Windows Server

A virtualization-friendly inclusion in Windows Server 2008 licensing


With a wave of the wand, Microsoft made impressive licensing changes to Windows Server 2003 that made running virtual server instances more cost-friendly. Under the Enterprise edition of Windows Server 2003, organizations can run up to four virtual servers without incurring any additional licensing fees beyond the physical host license. Under the Data Center edition, you can run as many virtual servers as your hardware can support.

With the introduction of Windows Server 2008, Microsoft is extending this program to the Standard edition, albeit in a more limited way. With Windows Server 2008 Standard, you'll be allowed to run your physical server as well as one virtual server on that physical host without incuring an additional charge.

As is the case with Windows Server 2003, Microsoft is not dictating the virtualization solution that you must use to take advantage of these licensing features. That said, with the Standard edition licensing change, you will need to use something like Virtual Server 2005 or VMware Server to be able to take advantage of the offer. With the Enterprise and Data Center offerings, you can take advantage of the offer as long as you apply the physical Window license to the host server.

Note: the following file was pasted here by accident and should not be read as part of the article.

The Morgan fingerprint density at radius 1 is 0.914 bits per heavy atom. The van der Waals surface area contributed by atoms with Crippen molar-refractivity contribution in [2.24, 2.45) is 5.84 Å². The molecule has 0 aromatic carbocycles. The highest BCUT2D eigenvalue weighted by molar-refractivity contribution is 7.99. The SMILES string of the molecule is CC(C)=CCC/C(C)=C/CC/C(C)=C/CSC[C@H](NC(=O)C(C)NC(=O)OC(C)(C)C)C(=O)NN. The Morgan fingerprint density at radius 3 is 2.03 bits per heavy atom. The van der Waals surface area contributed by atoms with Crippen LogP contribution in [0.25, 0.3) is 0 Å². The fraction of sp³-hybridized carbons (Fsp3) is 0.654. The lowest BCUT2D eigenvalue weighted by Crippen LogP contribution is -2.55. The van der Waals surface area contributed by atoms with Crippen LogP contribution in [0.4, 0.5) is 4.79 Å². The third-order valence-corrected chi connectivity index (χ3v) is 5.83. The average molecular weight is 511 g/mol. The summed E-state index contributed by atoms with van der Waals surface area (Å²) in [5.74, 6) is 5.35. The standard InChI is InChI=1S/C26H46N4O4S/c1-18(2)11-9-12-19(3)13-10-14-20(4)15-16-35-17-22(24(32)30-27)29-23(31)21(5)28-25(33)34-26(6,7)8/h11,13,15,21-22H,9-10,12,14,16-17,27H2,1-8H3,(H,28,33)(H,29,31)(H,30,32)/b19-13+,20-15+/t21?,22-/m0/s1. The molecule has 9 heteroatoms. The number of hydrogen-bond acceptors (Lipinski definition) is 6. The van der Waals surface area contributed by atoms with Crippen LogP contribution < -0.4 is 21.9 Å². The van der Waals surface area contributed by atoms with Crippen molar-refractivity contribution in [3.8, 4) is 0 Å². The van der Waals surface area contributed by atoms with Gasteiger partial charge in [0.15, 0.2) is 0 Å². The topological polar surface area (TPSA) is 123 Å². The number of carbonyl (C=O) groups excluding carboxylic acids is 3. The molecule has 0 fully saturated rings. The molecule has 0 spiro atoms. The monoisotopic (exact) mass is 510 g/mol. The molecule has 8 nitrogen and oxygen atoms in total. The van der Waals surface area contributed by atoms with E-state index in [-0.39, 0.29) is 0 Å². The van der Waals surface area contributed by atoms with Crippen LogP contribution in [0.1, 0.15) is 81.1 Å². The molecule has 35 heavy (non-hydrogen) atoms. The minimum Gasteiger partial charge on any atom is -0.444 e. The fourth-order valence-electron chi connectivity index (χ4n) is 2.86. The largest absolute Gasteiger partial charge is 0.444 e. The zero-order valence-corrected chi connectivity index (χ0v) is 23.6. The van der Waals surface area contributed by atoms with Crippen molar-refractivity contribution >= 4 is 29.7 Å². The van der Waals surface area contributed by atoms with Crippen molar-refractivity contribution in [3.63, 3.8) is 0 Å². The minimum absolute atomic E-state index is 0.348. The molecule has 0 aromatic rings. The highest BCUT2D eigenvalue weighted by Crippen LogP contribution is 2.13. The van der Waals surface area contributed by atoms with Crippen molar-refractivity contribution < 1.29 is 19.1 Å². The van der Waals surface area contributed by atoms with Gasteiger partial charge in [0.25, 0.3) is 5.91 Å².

About

Since 1994, Scott Lowe has been providing technology solutions to a variety of organizations. After spending 10 years in multiple CIO roles, Scott is now an independent consultant, blogger, author, owner of The 1610 Group, and a Senior IT Executive w...

4 comments
misi999
misi999

If I install VI3 or ESXi and therefore do not use the physical license, am I still allowed to use the four virtual ones (or one in the Standard version)?

Photogenic Memory
Photogenic Memory

When you think about it; VM's just make things more profitable? A physical license is the same as it would be in virtual environment. I guess the trick is to get an OS that doesn't need to be licensed or isn't supported by MS anymore. This would allow you to rake in profits you'd otherwise have to spend on ridiculous licensing fees. Yeah, cut out the middle man and cash in.

nilslorvick
nilslorvick

Would you be able to use 2 licenses if they were both run inside of a VMware environment?

mcooper
mcooper

One licese is physical only, one licese is Virtual only. Same thing with Enterprise Edition. With EE, you can use 4 virtual and one physical. But you can't do 5 virtual in a VMWare of Xen environment. The best option is still Data Center Edition, which give you unlimited Virtual instances, regarless of which technology you use.